pharmacy bottles

(Photo credit: Jenelle Ball)

Have you ever gone to the drug store before your vacation, and stared helplessly at the over-the-counter travel medications and supplies? I know I have. Should I go for organic sunscreen or what’s on sale? Does that vaccine for traveller’s diarrhea really prevent you from getting the runs on your trip? I contacted Amani Chehade, a pharmacist and Associate- owner at Shoppers Drug Mart in Aspen Landing to get the scoop on what’s essential before your next trip. Be sure to share or comment on this post before March 25 and you could win a $100 gift card from Shoppers Drug Mart.

What’s the best medication to take for traveller’s diarrhea?

To prevent traveller’s diarrhea, you want to take good food and water precautions. When eating, follow the guidelines of peel it, cook it, boil it, but that doesn’t always work.

Dukoral is known as the vaccine to prevent traveller’s diarrhea. It’s an oral vaccine that works against Cholera and the e. Coli virus. It can be taken by anyone over 3-years-old, and is smart to take if you have low immunity or a chronic condition. It’s best taken at least 2 weeks before your departure.

Does Dukoral truly prevent you from getting diarrhea?

The e. Coli bacteria accounts for 50% of all traveller’s diarrhea. The main study showed the Dukoral vaccine to be around 60% effective.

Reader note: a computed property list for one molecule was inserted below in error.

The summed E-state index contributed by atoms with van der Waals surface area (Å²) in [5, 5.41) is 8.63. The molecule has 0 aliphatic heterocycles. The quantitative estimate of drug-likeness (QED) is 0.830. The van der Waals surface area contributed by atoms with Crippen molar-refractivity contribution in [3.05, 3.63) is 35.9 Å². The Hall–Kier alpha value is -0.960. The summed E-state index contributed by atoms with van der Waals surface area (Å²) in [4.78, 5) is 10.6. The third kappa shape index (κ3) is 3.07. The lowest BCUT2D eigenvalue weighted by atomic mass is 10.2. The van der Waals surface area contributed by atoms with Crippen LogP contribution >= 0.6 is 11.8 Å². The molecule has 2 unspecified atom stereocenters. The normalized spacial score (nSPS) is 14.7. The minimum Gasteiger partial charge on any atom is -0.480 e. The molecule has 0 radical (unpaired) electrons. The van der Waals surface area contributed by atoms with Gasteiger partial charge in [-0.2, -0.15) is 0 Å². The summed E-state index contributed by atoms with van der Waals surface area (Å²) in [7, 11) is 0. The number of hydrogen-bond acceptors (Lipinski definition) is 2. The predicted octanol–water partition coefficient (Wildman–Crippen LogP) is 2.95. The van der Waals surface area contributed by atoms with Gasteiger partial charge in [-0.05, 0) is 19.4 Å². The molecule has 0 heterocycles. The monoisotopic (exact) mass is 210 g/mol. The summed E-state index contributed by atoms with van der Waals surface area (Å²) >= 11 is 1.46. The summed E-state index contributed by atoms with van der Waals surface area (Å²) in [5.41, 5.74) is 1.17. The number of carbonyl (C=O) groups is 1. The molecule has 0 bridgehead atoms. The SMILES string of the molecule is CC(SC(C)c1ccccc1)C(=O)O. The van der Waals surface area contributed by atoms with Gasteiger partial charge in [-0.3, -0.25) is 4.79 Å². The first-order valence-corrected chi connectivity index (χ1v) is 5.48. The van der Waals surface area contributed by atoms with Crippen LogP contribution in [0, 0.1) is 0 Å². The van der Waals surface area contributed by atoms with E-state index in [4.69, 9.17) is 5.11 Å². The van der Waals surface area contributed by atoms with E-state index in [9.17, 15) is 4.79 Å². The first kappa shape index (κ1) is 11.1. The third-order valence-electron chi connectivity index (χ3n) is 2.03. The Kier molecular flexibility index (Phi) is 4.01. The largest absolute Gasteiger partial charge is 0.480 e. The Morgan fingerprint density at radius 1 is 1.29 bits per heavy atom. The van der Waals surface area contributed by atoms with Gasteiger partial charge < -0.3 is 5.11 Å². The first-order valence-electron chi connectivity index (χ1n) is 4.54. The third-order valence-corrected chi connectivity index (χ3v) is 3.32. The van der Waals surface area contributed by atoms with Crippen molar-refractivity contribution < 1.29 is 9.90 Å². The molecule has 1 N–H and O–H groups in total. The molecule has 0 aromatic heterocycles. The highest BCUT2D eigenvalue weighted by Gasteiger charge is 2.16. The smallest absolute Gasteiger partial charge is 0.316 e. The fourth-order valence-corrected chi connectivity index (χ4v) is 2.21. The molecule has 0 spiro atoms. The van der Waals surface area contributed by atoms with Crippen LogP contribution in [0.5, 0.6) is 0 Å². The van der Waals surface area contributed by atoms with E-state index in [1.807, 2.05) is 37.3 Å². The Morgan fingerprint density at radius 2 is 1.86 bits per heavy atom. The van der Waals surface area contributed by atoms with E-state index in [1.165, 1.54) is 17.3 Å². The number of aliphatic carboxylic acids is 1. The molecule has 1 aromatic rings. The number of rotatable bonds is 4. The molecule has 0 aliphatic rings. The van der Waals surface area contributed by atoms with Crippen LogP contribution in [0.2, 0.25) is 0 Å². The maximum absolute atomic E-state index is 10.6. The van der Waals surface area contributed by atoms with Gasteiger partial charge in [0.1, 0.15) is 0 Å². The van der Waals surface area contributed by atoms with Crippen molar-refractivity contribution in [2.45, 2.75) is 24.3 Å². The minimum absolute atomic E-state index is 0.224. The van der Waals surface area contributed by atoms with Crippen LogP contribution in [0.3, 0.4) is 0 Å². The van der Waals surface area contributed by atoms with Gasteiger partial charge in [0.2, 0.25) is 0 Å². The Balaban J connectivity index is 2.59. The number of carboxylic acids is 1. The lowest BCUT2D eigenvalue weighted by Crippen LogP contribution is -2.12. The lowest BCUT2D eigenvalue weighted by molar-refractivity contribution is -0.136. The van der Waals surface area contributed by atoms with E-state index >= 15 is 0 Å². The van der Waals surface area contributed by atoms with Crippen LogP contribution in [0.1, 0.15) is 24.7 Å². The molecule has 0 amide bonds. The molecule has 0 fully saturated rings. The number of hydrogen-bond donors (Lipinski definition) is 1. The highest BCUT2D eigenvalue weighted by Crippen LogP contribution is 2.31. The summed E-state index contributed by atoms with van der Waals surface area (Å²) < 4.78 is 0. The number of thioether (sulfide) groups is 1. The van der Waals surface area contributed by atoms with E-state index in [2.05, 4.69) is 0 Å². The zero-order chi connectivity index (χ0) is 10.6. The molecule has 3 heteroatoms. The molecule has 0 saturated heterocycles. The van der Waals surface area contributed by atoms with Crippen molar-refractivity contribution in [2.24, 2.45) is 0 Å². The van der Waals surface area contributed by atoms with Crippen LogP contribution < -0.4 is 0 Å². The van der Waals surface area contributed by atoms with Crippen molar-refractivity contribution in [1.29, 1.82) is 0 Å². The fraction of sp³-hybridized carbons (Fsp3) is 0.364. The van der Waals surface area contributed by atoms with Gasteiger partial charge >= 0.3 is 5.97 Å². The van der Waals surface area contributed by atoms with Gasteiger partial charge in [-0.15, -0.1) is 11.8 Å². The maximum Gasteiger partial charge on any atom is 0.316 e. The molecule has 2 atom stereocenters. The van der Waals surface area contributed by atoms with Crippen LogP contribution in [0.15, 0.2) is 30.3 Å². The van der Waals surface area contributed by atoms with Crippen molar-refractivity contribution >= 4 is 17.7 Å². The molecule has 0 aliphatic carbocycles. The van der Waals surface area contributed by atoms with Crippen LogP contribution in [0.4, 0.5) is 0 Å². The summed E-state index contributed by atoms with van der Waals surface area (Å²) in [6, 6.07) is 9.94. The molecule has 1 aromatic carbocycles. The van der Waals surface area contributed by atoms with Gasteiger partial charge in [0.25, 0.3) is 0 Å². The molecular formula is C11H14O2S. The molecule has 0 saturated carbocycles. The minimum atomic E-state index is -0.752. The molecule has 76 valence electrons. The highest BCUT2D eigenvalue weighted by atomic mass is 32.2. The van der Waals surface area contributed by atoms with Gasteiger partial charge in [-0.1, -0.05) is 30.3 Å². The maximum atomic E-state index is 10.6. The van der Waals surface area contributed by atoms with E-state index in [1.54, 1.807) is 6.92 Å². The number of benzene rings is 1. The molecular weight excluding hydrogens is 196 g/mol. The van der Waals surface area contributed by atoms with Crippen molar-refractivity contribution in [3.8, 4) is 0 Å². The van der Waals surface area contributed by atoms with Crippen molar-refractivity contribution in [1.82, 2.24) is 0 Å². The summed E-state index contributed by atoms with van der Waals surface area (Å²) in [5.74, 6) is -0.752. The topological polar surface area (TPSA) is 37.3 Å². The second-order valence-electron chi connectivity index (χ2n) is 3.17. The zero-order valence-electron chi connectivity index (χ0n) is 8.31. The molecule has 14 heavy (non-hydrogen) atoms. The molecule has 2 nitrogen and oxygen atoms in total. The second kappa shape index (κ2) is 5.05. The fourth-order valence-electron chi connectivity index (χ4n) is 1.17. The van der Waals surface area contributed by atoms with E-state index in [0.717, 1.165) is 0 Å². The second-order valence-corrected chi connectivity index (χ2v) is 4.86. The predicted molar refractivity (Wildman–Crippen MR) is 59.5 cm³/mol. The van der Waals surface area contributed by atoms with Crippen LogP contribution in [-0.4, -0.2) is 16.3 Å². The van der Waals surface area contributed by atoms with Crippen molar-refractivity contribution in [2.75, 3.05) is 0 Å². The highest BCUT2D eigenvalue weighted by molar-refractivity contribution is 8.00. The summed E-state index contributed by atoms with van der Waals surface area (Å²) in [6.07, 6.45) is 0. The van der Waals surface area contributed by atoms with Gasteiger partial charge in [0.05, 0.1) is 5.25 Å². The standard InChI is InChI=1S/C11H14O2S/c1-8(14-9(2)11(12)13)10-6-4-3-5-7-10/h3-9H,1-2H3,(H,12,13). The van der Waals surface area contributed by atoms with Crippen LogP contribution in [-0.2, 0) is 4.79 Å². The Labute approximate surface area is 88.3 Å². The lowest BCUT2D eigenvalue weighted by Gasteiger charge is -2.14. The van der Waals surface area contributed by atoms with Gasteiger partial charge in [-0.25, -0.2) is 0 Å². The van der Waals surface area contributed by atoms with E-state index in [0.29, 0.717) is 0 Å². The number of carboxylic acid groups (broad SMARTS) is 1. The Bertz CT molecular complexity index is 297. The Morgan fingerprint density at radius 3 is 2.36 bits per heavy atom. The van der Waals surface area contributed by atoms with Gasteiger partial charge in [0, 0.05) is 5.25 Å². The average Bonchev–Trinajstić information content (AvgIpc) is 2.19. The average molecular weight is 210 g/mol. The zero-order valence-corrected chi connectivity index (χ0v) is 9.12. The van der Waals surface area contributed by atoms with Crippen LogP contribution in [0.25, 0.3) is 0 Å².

fresh sage

(Photo credit: Matt Montgomery)

What if you end up getting traveller’s diarrhea. What are the best treatment options?

  1. Oral rehydrating solutions have the right mix of salt, sugar and potassium to replace lost fluids. Gastrolyte  is a popular brand for adults, while Pedialyte is recommended for children.
  2. Antibiotics such as Azithromycine, Ciprofloxacin and Rifaximin can be used to treat diarrhea.
  3. Loperamide which is Imodium, stops diarrhea. It can be purchased over the counter and used on those 3-years and older.

It’s kind of a pain to make a doctor’s appointment before your trip though….

Actually, many pharmacists at Shoppers Drug Mart have prescribing authority. Just tell them where you’re going and they can prescribe certain antibiotics and vaccines (like Dukoral for traveller’s diarrhea) based on your destination.

What about those over the counter travel meds past their expiry lurking in our bag?

Some products can be used up to 3 months after their expiry date, but it depends on the product. After the expiry date, the medicine loses its effectiveness and it may be no better than a placebo. (Jody rushes to her first-aid kit and throws out some very old Imodium and Children’s Tylenol with a 2008 expiry!)

Man and son on beach

Stay healthy and happy on your holiday. (Photo credit: Danielle McInnes)

What are some must have medications to pack for kids?

  • Gravel Kids for tykes over three-years-old
  • Oral rehydration packets or solution in case of vomiting or diarrhea
  • Topical cortisone cream to treat bug bites
  • Sunscreen
  • Stool softener – Lax-A-Day is one brand that safely helps constipated kids
  • Band-aids
  • Fever and pain medication such as Children’s Advil or Tylenol
  • Antihistamines
  • Thermometer
  • Saline nasal drops in case of congestion (Kids under 6-years can’t take decongestants.)

Pack their regular medication (for asthma, ADHD, etc…), and be sure to have both the brand and generic name, dosage and prescription from the doctor in your carry-on bag. (You can get a copy of the prescription from your pharmacist.) Best is to get a letter with all this information from your doctor, including the reason your child is taking the medication. Keep the medications in its original containers.